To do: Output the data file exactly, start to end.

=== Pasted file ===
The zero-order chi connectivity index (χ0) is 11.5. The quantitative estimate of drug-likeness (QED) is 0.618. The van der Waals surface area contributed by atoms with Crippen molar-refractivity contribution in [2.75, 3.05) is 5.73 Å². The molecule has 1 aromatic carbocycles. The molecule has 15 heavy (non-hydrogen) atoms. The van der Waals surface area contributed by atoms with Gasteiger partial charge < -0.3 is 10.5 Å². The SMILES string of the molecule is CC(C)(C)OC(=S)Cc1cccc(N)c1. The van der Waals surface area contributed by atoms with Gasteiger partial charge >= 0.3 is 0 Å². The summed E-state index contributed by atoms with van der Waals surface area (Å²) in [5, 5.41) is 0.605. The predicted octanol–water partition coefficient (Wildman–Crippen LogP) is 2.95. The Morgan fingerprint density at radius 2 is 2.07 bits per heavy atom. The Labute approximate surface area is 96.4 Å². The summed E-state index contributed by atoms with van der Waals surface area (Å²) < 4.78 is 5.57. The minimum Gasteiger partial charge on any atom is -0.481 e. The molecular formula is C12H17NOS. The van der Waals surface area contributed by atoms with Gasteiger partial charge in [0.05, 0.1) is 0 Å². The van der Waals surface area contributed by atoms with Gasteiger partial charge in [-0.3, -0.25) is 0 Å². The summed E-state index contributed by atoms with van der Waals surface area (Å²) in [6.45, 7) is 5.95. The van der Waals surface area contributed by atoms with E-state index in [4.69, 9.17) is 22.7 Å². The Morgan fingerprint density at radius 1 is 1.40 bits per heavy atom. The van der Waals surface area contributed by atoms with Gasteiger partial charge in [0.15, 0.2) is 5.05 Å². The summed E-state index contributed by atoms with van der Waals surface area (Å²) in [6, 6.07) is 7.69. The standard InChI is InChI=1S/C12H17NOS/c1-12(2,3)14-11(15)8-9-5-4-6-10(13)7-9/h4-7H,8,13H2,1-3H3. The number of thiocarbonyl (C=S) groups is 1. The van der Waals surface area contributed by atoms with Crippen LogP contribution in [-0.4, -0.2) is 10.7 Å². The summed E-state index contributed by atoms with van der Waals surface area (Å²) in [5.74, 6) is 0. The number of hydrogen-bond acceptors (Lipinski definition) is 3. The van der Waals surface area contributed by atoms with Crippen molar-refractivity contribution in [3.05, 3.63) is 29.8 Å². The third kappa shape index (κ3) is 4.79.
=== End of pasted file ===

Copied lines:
The zero-order chi connectivity index (χ0) is 11.5. The quantitative estimate of drug-likeness (QED) is 0.618. The van der Waals surface area contributed by atoms with Crippen molar-refractivity contribution in [2.75, 3.05) is 5.73 Å². The molecule has 1 aromatic carbocycles. The molecule has 15 heavy (non-hydrogen) atoms. The van der Waals surface area contributed by atoms with Gasteiger partial charge < -0.3 is 10.5 Å². The SMILES string of the molecule is CC(C)(C)OC(=S)Cc1cccc(N)c1. The van der Waals surface area contributed by atoms with Gasteiger partial charge >= 0.3 is 0 Å². The summed E-state index contributed by atoms with van der Waals surface area (Å²) in [5, 5.41) is 0.605. The predicted octanol–water partition coefficient (Wildman–Crippen LogP) is 2.95. The Morgan fingerprint density at radius 2 is 2.07 bits per heavy atom. The Labute approximate surface area is 96.4 Å². The summed E-state index contributed by atoms with van der Waals surface area (Å²) < 4.78 is 5.57. The minimum Gasteiger partial charge on any atom is -0.481 e. The molecular formula is C12H17NOS. The van der Waals surface area contributed by atoms with Gasteiger partial charge in [0.05, 0.1) is 0 Å². The van der Waals surface area contributed by atoms with Gasteiger partial charge in [-0.3, -0.25) is 0 Å². The summed E-state index contributed by atoms with van der Waals surface area (Å²) in [6.45, 7) is 5.95. The van der Waals surface area contributed by atoms with E-state index in [4.69, 9.17) is 22.7 Å². The Morgan fingerprint density at radius 1 is 1.40 bits per heavy atom. The van der Waals surface area contributed by atoms with Gasteiger partial charge in [0.15, 0.2) is 5.05 Å². The summed E-state index contributed by atoms with van der Waals surface area (Å²) in [6, 6.07) is 7.69. The standard InChI is InChI=1S/C12H17NOS/c1-12(2,3)14-11(15)8-9-5-4-6-10(13)7-9/h4-7H,8,13H2,1-3H3. The number of thiocarbonyl (C=S) groups is 1. The van der Waals surface area contributed by atoms with Crippen LogP contribution in [-0.4, -0.2) is 10.7 Å². The summed E-state index contributed by atoms with van der Waals surface area (Å²) in [5.74, 6) is 0. The number of hydrogen-bond acceptors (Lipinski definition) is 3. The van der Waals surface area contributed by atoms with Crippen molar-refractivity contribution in [3.05, 3.63) is 29.8 Å². The third kappa shape index (κ3) is 4.79.